Uncle, I was busy falling hard for fists
the night your tumor surfaced from the deep,
a body pulled from dark water.
Between the pines I let some boy betray me
our spines pressed against bark
like scratching posts, the endless call
of coyotes mixing with his cries
and all the while your cells
were crescendoing in replication
giving and giving yourself to something
that would bleed the river from you
and thread it through the ground
the same way I lay among the needles
when it was all over.
Sean Penn begs my forgiveness in a dream
for tying Madonna to a chair and letting loose his fists
like ghosts across her face.
Woody Allen lines up next with another apology,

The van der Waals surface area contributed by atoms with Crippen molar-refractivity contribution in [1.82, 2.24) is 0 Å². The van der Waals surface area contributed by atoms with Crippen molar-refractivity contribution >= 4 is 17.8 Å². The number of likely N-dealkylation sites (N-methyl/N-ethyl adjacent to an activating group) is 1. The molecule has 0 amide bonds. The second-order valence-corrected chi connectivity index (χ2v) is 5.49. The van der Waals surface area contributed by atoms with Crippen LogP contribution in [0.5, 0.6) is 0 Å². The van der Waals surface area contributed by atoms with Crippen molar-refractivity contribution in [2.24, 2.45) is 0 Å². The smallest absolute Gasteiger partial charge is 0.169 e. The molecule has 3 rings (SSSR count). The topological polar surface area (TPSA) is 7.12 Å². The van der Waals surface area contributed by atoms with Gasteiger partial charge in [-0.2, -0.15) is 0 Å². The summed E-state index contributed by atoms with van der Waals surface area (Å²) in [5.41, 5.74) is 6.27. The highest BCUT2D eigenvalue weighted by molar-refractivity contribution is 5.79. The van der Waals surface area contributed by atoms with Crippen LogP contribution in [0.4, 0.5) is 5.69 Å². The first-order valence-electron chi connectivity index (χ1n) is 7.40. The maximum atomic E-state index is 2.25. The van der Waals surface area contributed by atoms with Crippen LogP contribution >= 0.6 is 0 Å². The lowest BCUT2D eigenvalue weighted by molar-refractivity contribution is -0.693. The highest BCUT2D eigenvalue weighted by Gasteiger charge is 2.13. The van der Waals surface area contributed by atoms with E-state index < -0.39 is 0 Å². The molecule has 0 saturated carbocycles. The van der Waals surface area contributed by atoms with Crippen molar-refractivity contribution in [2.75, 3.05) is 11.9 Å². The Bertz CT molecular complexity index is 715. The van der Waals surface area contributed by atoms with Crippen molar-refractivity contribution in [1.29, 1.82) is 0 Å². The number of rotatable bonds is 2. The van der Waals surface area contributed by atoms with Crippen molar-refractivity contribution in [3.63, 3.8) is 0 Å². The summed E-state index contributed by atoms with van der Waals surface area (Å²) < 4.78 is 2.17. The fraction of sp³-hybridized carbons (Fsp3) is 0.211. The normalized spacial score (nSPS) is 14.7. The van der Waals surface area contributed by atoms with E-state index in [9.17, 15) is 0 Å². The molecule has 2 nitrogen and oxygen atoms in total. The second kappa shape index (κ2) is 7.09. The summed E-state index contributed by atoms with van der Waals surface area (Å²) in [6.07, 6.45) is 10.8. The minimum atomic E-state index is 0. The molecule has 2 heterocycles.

followed by John Lennon
weeping over Yoko Ono.
How sturdy the bloodline by mother’s first husband
threaded through my DNA, his pockets full of switchblades.
How soft the marrow of the bones
unearthed years later from his attic,
the exodus of so many lives he pulled from women’s throats,
spines stacked like milk crates in the corner.
Bringing dark ruby roses by the house the day he was released
their buds unfurling like pupils
as if mimicking all the palms that reached
to turn him away.
Next up, ladies and gentlemen, the one, the only,
Meggie Royer is a writer and photographer from the Midwest who is currently majoring in Psychology at Macalester College. Her poems have previously appeared in Words Dance Magazine, Winter Tangerine Review, The Harpoon Review, and more. In March 2013 she won a National Gold Medal for her poetry collection and a National Silver Medal for her writing portfolio in the 2013 National Scholastic Art & Writing Awards. Her work can be found at writingsforwinter.tumblr.com.